A Prelude To BAD SUN…

If you’ve been following the promotional blitz I’ve been running from my blog and social media, you’ll be aware that I am holding a book launch on Tuesday 9th July at Geek Retreat, and that I’ll be attending the Glasgow Comic Con on 13th-14th July.  You’ll also know that, among other books, I’ll be debuting the first issue of Bad Sun, a new sci-fi miniseries written by me, with art by Chris Connelly.

As a final teaser before the comic’s iminent release, I’m excited to present a prologue, drawn by Jason Mathis of School of the Damned fame.  This will be included in that first issue as a backup to Chris’ 24-page main story, but it was just too good to keep as a surprise.  I think it works so well to set the scene for the main narrative of Bad Sun, and hopefullly whet your appetite for picking the book up next week.  Enjoy… and welcome to the Glasgow of the future!

Mathis1 Mathis2 Mathis3 Mathis4 Mathis5Bad Sun launches on Tuesday 9th July, at Geek Retreat in Glasgow.  More details here.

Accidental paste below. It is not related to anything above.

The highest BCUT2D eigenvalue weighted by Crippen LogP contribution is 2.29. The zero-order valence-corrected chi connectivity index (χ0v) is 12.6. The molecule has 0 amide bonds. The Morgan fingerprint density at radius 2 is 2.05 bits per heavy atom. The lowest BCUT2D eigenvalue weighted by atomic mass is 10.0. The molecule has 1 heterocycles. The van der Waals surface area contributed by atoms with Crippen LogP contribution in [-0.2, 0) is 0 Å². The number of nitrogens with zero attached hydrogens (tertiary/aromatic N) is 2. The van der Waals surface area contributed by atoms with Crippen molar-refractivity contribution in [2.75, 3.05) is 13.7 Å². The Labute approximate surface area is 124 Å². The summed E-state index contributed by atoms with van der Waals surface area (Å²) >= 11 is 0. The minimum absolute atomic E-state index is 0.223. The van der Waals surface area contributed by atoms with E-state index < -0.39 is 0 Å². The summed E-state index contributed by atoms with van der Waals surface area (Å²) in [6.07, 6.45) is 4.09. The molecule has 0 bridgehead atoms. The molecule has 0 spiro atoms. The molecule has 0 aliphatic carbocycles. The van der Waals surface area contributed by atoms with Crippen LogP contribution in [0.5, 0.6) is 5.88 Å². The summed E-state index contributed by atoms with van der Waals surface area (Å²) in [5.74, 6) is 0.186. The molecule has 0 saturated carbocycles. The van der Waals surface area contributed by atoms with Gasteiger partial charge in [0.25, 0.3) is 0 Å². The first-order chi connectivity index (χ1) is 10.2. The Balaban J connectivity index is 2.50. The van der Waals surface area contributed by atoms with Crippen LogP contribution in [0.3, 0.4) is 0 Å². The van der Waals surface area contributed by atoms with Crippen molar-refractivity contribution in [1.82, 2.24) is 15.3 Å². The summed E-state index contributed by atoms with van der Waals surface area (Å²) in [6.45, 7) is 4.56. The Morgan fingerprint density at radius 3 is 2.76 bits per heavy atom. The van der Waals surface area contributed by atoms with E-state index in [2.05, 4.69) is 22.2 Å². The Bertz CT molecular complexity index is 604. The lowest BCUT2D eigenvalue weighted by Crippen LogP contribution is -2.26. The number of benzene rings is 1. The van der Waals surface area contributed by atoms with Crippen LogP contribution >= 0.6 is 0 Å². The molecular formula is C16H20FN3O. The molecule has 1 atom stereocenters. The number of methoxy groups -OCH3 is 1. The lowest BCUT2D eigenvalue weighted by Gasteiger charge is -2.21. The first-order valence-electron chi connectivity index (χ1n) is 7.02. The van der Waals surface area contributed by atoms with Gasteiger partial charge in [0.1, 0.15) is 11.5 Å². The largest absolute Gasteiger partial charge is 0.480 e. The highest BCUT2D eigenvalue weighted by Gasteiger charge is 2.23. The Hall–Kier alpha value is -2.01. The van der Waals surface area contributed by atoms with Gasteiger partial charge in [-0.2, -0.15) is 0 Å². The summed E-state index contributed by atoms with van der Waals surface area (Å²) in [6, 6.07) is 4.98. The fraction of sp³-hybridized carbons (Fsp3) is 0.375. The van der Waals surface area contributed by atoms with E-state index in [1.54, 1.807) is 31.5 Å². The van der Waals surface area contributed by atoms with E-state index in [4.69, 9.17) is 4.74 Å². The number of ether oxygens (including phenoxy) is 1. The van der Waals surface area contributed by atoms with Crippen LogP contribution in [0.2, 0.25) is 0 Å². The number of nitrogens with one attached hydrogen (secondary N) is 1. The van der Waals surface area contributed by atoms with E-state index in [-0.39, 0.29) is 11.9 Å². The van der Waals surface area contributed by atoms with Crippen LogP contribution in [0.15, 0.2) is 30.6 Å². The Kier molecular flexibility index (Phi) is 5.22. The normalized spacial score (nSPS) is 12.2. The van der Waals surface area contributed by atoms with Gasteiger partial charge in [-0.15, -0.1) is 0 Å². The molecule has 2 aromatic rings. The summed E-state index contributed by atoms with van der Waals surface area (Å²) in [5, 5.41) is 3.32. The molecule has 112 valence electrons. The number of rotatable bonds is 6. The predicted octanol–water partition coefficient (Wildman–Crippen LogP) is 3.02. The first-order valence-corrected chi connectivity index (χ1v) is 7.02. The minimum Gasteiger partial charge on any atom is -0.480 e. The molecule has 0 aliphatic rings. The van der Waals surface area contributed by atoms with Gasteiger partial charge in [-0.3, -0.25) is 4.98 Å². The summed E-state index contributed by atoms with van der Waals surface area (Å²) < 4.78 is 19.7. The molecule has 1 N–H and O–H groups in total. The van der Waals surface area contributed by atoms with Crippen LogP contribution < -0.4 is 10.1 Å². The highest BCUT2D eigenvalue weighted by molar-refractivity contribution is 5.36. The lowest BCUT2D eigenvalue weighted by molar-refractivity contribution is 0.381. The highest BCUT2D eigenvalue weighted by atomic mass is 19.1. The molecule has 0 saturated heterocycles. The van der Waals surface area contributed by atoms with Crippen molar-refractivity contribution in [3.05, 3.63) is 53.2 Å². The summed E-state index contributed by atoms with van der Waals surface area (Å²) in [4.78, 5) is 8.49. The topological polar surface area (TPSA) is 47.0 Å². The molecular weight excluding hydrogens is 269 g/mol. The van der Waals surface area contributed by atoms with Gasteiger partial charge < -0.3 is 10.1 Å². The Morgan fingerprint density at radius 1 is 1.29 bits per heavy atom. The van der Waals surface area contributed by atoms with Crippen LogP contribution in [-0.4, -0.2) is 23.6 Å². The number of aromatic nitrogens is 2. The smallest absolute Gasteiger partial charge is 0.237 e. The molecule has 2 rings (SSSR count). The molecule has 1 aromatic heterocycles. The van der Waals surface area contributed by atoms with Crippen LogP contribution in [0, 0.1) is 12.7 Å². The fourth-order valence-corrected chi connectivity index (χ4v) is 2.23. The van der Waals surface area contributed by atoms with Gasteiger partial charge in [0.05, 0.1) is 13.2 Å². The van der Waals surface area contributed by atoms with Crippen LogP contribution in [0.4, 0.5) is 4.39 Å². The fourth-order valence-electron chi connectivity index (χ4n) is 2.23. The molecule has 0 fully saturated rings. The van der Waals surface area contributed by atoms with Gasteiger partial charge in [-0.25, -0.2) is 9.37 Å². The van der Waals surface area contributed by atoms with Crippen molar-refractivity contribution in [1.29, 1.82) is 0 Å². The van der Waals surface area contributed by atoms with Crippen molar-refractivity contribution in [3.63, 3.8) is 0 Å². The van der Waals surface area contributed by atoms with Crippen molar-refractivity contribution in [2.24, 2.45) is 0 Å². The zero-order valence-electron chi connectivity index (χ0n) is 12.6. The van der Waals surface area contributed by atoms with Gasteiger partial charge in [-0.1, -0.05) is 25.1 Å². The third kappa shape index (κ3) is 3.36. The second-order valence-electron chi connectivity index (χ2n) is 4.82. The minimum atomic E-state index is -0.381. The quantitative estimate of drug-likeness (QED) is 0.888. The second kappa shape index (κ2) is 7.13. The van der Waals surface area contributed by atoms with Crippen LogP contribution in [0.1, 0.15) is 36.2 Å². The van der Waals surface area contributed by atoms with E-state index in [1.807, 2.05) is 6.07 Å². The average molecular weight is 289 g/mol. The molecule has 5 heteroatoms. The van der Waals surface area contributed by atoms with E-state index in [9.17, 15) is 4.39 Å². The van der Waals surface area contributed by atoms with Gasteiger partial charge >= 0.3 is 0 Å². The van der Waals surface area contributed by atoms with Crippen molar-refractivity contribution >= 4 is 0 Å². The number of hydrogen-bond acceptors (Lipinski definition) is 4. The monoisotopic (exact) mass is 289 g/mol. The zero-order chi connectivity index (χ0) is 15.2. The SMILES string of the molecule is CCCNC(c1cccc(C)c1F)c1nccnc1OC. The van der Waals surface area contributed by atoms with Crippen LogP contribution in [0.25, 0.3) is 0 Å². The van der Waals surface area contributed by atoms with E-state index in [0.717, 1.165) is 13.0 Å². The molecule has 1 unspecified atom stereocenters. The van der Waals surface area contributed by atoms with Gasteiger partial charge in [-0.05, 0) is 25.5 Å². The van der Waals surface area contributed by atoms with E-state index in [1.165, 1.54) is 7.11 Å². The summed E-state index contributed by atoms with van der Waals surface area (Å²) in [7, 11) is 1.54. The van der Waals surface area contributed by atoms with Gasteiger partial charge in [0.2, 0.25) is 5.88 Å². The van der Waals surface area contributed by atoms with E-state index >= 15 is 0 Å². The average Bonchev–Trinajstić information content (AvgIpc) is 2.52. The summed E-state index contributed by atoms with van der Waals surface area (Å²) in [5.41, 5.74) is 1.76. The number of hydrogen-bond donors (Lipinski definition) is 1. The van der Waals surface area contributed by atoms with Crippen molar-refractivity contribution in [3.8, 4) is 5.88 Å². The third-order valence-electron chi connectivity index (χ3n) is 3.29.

Advertisements

AND THEN EMILY WAS GONE Profile: Vin

Vin Eckland is what some people may charitably refer to as a “hipster douchebag.”  His favourite pastimes include ironically watching Saturday morning cartoons, knitting novelty animals and playing quirky tunes on his tiny little ukelele.  He lives a life of leisure, often accompanied by Louise: his best friend since childhood.  He’s still recovering from the bad breakup of a long-term relationship, but has recently started dating again.

Vin has an interesting job.

VinEckland2And Then Emily Was Gone launches on Tuesday 9th July, at Geek Retreat in Glasgow.  More details here.